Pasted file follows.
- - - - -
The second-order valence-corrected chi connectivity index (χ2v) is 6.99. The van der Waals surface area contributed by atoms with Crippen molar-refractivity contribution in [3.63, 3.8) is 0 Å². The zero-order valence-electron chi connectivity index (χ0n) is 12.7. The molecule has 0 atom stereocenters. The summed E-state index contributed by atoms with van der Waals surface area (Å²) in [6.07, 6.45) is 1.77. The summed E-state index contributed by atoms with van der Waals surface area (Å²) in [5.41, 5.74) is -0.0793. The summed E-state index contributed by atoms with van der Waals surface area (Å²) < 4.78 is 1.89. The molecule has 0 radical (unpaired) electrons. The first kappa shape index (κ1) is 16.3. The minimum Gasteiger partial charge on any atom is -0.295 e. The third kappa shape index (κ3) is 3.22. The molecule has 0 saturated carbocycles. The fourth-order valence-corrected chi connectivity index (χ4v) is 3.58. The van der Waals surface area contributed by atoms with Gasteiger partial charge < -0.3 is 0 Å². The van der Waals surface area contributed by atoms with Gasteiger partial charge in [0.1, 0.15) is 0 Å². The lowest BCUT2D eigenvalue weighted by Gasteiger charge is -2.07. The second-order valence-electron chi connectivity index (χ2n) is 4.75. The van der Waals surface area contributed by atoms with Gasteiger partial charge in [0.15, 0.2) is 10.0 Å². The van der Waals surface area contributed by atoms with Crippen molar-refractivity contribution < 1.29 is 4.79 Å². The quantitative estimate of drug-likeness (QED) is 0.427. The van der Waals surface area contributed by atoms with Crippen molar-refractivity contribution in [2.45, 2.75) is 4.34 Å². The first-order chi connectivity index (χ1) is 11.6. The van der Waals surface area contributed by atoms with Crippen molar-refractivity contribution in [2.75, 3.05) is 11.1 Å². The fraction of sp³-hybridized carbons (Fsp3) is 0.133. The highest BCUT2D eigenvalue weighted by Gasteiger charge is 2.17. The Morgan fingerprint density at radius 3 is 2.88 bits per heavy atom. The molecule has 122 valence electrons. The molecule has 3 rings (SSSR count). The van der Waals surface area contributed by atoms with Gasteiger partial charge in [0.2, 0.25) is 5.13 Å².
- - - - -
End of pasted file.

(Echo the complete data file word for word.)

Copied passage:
The second-order valence-corrected chi connectivity index (χ2v) is 6.99. The van der Waals surface area contributed by atoms with Crippen molar-refractivity contribution in [3.63, 3.8) is 0 Å². The zero-order valence-electron chi connectivity index (χ0n) is 12.7. The molecule has 0 atom stereocenters. The summed E-state index contributed by atoms with van der Waals surface area (Å²) in [6.07, 6.45) is 1.77. The summed E-state index contributed by atoms with van der Waals surface area (Å²) in [5.41, 5.74) is -0.0793. The summed E-state index contributed by atoms with van der Waals surface area (Å²) < 4.78 is 1.89. The molecule has 0 radical (unpaired) electrons. The first kappa shape index (κ1) is 16.3. The minimum Gasteiger partial charge on any atom is -0.295 e. The third kappa shape index (κ3) is 3.22. The molecule has 0 saturated carbocycles. The fourth-order valence-corrected chi connectivity index (χ4v) is 3.58. The van der Waals surface area contributed by atoms with Gasteiger partial charge < -0.3 is 0 Å². The van der Waals surface area contributed by atoms with Gasteiger partial charge in [0.1, 0.15) is 0 Å². The lowest BCUT2D eigenvalue weighted by Gasteiger charge is -2.07. The second-order valence-electron chi connectivity index (χ2n) is 4.75. The van der Waals surface area contributed by atoms with Gasteiger partial charge in [0.15, 0.2) is 10.0 Å². The van der Waals surface area contributed by atoms with Crippen molar-refractivity contribution < 1.29 is 4.79 Å². The quantitative estimate of drug-likeness (QED) is 0.427. The van der Waals surface area contributed by atoms with Crippen molar-refractivity contribution in [2.45, 2.75) is 4.34 Å². The first-order chi connectivity index (χ1) is 11.6. The van der Waals surface area contributed by atoms with Crippen molar-refractivity contribution in [2.75, 3.05) is 11.1 Å². The fraction of sp³-hybridized carbons (Fsp3) is 0.133. The highest BCUT2D eigenvalue weighted by Gasteiger charge is 2.17. The Morgan fingerprint density at radius 3 is 2.88 bits per heavy atom. The molecule has 122 valence electrons. The molecule has 3 rings (SSSR count). The van der Waals surface area contributed by atoms with Gasteiger partial charge in [0.2, 0.25) is 5.13 Å².